TITLE: Empathy for Teachers Doing Research AUTHOR: Eugene Wallingford DATE: November 17, 2014 3:34 PM DESC: ----- BODY: I appreciate that there are different kinds of university, with different foci. Still, I couldn't help but laugh while reading Doug McKee's Balancing Research and Teaching at an Elite University. After acknowledging that he would "like to see the bar for teaching raised at least a little bit", McKee reminds us why they can't raise it too far: Faculty who spend too much time on their teaching will produce lower-quality research, and this will cause the prestige of the university to suffer. But students should know what's going on:
I'd also like to see more honesty about the primacy of research in the promotion process. This would make the expectations of the undergraduates more reasonable and give them more empathy for the faculty (especially the junior faculty).
Reading this, I laughed out loud, as my first thought was, "You're kidding, right?" I'm all for more empathy for professors; teaching is a tough job. But I doubt "My teaching isn't very good because I spend all my time on research, and the university is happy with that." is going to elicit much sympathy. Then again, I may be seeing the world from the perspective of a different sort of university. Many students are at elite universities in large part for the prestige of the school. Faculty research is what maintains the university's prestige. So maybe those students view subpar classroom teaching simply as part of the cost of doing business. Then there was this:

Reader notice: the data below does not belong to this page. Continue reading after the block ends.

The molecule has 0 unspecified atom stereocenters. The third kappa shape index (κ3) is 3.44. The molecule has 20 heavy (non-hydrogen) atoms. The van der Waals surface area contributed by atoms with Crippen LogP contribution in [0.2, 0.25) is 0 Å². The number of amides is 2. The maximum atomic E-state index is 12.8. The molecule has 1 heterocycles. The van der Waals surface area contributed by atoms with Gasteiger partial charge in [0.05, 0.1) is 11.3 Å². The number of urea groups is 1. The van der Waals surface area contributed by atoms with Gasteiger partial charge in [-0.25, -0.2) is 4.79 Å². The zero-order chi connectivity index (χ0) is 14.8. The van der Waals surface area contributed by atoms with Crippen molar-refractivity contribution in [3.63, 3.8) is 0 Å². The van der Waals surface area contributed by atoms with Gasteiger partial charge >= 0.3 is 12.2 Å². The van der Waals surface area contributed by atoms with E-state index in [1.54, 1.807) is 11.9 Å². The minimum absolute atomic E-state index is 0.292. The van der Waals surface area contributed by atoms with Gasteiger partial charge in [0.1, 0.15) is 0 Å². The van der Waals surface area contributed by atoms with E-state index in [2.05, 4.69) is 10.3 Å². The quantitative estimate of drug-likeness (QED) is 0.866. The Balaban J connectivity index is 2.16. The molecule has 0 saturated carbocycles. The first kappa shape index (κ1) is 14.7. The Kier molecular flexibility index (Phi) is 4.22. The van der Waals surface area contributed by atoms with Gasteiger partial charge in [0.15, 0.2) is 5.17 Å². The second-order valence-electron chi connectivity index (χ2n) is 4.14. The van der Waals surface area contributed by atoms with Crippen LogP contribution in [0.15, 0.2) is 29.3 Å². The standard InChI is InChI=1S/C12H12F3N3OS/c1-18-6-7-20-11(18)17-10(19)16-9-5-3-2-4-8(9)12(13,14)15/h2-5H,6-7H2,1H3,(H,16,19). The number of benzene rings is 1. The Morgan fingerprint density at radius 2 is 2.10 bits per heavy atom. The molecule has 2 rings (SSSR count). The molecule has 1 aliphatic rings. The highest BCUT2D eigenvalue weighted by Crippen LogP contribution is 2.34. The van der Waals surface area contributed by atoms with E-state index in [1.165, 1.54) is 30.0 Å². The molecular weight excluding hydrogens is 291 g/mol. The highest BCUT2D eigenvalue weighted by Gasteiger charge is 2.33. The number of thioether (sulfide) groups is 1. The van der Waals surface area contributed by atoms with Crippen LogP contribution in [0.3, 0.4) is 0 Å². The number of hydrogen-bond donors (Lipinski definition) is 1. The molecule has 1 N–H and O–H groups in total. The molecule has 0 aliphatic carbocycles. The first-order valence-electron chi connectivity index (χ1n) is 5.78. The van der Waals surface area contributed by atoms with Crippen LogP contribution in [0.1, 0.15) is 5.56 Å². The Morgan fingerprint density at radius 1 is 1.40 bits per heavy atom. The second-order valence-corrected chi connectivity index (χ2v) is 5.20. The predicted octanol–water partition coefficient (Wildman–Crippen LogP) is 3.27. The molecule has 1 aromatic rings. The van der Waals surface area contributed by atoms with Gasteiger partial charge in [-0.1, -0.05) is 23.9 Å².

Undergraduates may not always get a great teacher in the classroom, but they are always learning from someone at the cutting edge of their discipline, and there is no substitute for that.
Actually, there is. It's called good teaching. Being talked at by an all-research, no-teaching Nobel laureate for fifty minutes a day, three days a week, may score high on the prestige meter, but it won't teach you how to think. Then again, with high enough admission standards, perhaps the students can take care of themselves. I don't mean to sound harsh. Many research professors are also excellent teachers, and in some courses, being at the forefront of the discipline's knowledge is a great advantage. And I do feel empathy for faculty who find themselves in a position where the reward structure effectively forces them to devote little or no time to their teaching. Teaching well takes time. But let's also keep in mind that those same faculty members chose to work at an elite university and, unlike many of their their students, the faculty know what that means for the balance between research and teaching in their careers. Over the last decade or two, funding for public universities in most states has fallen dramatically compared to the cost of instruction. I hope state legislatures eventually remember that great teaching takes time, and take that into account when they are allocating resources among the institutions that focus on research and those that focus on students. -----